If you’ve been following Juli’s blog, you know that Horse & Rider has been undergoing some major changes. Actually, the home of H & R has changed (from one publishing company to another and from Texas to Colorado), but the magazine itself is not really changing.
Don’t get me wrong; in some ways, H & R is always changing–the magazine is always adapting to the needs of our readers and trying to provide them with the information they need for their ever-evolving horse lives. But in many ways, H & R will always remain the same: dedicated to providing advice, how-to information, solutions, entertainment, winning tips, and enjoyment to a community of horse owners and enthusiasts dedicated to their horses, their lifestyle, and Western riding. It’s something H & R has been doing for 50 years, and something it will always do.
And that’s comforting, inspiring, and exciting for me personally, as a part of the H & R team. I know that there’s been a legacy built of excellence and dedication to horses, horse owners, and the industry that serves them. I’ve been a part of that legacy, which is an honor, and that legacy will continue to carry itself into the future whether I’m a part of it or not.
And sadly, “not” is the new reality for me.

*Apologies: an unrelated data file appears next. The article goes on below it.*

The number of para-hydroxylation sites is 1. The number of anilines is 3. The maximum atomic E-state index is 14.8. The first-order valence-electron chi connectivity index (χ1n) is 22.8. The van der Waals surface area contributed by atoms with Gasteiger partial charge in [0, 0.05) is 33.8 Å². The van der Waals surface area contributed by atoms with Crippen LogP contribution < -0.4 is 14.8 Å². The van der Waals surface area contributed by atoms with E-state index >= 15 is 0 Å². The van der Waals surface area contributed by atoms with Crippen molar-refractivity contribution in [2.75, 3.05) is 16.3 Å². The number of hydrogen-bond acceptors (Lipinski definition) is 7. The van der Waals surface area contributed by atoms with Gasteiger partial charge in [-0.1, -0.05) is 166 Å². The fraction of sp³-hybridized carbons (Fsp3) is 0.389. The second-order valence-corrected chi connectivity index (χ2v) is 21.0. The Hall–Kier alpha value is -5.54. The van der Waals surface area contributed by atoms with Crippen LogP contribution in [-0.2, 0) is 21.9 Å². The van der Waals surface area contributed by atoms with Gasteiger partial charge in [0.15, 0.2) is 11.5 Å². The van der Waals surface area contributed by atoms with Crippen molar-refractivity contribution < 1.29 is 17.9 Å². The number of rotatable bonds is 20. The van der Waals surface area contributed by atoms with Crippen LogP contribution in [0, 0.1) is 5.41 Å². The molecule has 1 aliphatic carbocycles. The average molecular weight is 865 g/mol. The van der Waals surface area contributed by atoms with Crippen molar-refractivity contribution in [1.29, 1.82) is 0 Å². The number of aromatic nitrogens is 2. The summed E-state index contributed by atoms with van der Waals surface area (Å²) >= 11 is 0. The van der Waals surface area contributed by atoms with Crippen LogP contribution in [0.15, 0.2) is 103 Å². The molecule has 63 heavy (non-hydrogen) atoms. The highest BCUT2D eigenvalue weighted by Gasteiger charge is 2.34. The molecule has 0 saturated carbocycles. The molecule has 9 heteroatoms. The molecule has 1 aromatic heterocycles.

As Horse & Rider gallops across state lines into a bright future in the mountains of Boulder, Colorado, I’ll be hanging back here in ol’ cow town (Fort Worth, Texas) watching the sun set on my amazing time with H & R. It’s a sad moment, because H & R–the magazine, the readers, and my peers and coworkers–has been a family to me. It’s an exciting moment, too, because I have new opportunities ahead of me to explore and new challenges to face head-on, and I like that.
It’s not really possible to comprehensively cover what 2 years of working at Horse & Rider can teach you. Some of the experiences, like the bonds built and relationships grown, are really indescribable. To sum it up the best I know how, here’s a little list for you. This is in the true fashion fitting the position I’ve held at the magazine for the last years, editorial coordinator, which equates to “chief office organizer and list-maker”:
WHAT YOU’LL LEARN DURING 2 YEARS at HORSE & RIDER
1. When people are willing to invest time and effort into you, you can grow and improve as a professional (and as a person) beyond what you imagined possible.
2. Yes, Clinton Anderson really IS that cute in person.
3. It’s ALWAYS worth it to stop and take the time to listen to or read someone’s story about his/her experience with horses.
4. Do NOT volunteer get the horses’ ears up during a photo shoot if you’re photographing the incredibly broke and calm horses of the industry’s top trainers…they’re not easily entertained. Cart wheels might be necessary. In this case, do NOT wear low-rise pants
5. It’s all about team work. You can provide more to the reader (or whoever you’re serving/working for) when you pool your resources, encourage and teach each other, and work together.
6. It’s a small horse world, so don’t say “Goodbye.” Say, “See ya later.” 😉
Erin Sullivan Haynes
former Editorial Coordinator at Horse & Rider
future Associate Editor at Quarter Horse News
forever Devotee of the Western Horse Industry